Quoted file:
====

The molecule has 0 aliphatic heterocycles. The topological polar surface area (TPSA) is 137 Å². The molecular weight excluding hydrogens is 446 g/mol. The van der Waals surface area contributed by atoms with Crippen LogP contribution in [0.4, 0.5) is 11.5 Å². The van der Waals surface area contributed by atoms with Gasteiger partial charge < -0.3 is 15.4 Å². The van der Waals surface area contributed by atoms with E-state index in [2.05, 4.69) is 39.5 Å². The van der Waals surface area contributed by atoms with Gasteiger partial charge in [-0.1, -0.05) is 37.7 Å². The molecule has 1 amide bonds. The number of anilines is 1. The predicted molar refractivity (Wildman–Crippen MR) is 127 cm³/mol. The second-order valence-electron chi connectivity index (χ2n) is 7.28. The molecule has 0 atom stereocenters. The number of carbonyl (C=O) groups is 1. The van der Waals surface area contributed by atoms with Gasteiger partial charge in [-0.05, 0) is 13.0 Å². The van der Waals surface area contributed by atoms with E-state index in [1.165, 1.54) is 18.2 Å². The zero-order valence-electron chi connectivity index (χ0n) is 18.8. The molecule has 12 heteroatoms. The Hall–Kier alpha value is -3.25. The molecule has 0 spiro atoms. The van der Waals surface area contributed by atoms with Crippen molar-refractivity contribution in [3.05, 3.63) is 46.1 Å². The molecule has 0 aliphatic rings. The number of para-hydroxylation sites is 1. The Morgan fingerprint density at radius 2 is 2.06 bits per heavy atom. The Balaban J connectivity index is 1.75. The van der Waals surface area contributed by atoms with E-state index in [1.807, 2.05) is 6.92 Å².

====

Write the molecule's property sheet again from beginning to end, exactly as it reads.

The molecule has 0 aliphatic heterocycles. The topological polar surface area (TPSA) is 137 Å². The molecular weight excluding hydrogens is 446 g/mol. The van der Waals surface area contributed by atoms with Crippen LogP contribution in [0.4, 0.5) is 11.5 Å². The van der Waals surface area contributed by atoms with Gasteiger partial charge < -0.3 is 15.4 Å². The van der Waals surface area contributed by atoms with E-state index in [2.05, 4.69) is 39.5 Å². The van der Waals surface area contributed by atoms with Gasteiger partial charge in [-0.1, -0.05) is 37.7 Å². The molecule has 1 amide bonds. The number of anilines is 1. The predicted molar refractivity (Wildman–Crippen MR) is 127 cm³/mol. The second-order valence-electron chi connectivity index (χ2n) is 7.28. The molecule has 0 atom stereocenters. The number of carbonyl (C=O) groups is 1. The van der Waals surface area contributed by atoms with Gasteiger partial charge in [-0.05, 0) is 13.0 Å². The van der Waals surface area contributed by atoms with E-state index in [1.165, 1.54) is 18.2 Å². The zero-order valence-electron chi connectivity index (χ0n) is 18.8. The molecule has 12 heteroatoms. The Hall–Kier alpha value is -3.25. The molecule has 0 spiro atoms. The van der Waals surface area contributed by atoms with Crippen molar-refractivity contribution in [3.05, 3.63) is 46.1 Å². The molecule has 0 aliphatic rings. The number of para-hydroxylation sites is 1. The Morgan fingerprint density at radius 2 is 2.06 bits per heavy atom. The Balaban J connectivity index is 1.75. The van der Waals surface area contributed by atoms with E-state index in [1.807, 2.05) is 6.92 Å².